Despite the probability of a relationship between Frank and Ilse, the main theme of the book explores healing more than romance. Other themes involve music appreciation as readers are treated to a variety of musical discussions; in addition, the theme of friendship is strong as readers meet loyal, delightful, memorable, and flawed characters. As a bonus, there is a spotify playlist for the music selections mentioned in the story so that you can listen as you read.     bit.ly/TheMusicShopPlaylist

Amazon Rating: 4.4 Stars  (*Language Alert)

May compelling character

Join the Link Up below.

Meet Frank, May’s Most Compelling Character

I have a soft spot in my heart for a quirky character who is overcoming a difficult and turbulent past and taking risks to create a better life. In the spirit of Eleanor Oliphant is Completely Fine, A Man Called Ove, and Britt-Marie Was Here, readers come to understand and love Frank. Through this gentle and heart-felt story, we notice that Frank has a gift of listening to each customer and recommending a perfect piece of music to touch that person’s soul. In spite of a fear of love and connection, we see that Frank has gained the love and support of the small community on Unity Street. On this aptly named street, these small, independent shop owners stick together, form a community, and care for one another in tough economic times and tragedies. Like many people who are busy loving their neighbors, Frank has difficulty accepting their love and attention in return. As with many independent store owners, he carefully provides personal service to each customer (paying or not). His greatest gift is the ability to listen, his greatest heartache is his devotion to and preservation of vinyl, and his greatest fear is having what he most wants, the love of mysterious Ilse.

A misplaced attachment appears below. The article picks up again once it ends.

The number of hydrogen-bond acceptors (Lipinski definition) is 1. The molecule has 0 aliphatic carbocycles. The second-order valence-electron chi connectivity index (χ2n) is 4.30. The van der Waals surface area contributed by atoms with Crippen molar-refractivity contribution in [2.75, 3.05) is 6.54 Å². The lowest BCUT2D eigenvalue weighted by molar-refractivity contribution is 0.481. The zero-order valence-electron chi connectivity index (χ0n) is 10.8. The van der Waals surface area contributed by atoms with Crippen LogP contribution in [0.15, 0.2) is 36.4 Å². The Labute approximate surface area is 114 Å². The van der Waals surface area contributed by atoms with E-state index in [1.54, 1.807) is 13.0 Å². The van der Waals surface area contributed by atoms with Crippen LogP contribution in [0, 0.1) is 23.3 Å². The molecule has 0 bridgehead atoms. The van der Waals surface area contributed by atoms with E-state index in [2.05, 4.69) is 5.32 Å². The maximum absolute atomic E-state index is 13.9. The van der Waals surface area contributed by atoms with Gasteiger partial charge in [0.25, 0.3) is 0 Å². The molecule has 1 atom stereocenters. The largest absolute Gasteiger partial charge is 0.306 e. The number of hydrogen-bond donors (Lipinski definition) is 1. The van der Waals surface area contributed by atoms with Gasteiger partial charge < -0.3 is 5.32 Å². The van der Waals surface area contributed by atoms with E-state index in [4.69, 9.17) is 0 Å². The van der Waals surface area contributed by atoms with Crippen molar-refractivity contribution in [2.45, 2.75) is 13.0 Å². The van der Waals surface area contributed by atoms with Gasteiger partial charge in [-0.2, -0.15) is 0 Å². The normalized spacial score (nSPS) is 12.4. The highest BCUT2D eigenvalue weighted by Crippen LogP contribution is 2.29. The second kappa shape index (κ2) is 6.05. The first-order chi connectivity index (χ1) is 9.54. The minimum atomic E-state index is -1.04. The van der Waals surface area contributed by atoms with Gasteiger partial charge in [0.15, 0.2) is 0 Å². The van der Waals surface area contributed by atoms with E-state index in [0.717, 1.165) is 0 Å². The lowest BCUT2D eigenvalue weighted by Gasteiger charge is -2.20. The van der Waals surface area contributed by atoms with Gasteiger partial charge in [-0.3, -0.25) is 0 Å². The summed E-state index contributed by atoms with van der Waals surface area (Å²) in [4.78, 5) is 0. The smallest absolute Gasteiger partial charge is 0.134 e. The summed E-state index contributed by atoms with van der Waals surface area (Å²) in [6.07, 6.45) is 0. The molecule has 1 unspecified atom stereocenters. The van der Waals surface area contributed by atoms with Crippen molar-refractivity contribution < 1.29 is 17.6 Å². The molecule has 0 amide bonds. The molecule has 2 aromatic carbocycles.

Recommendation and Rating: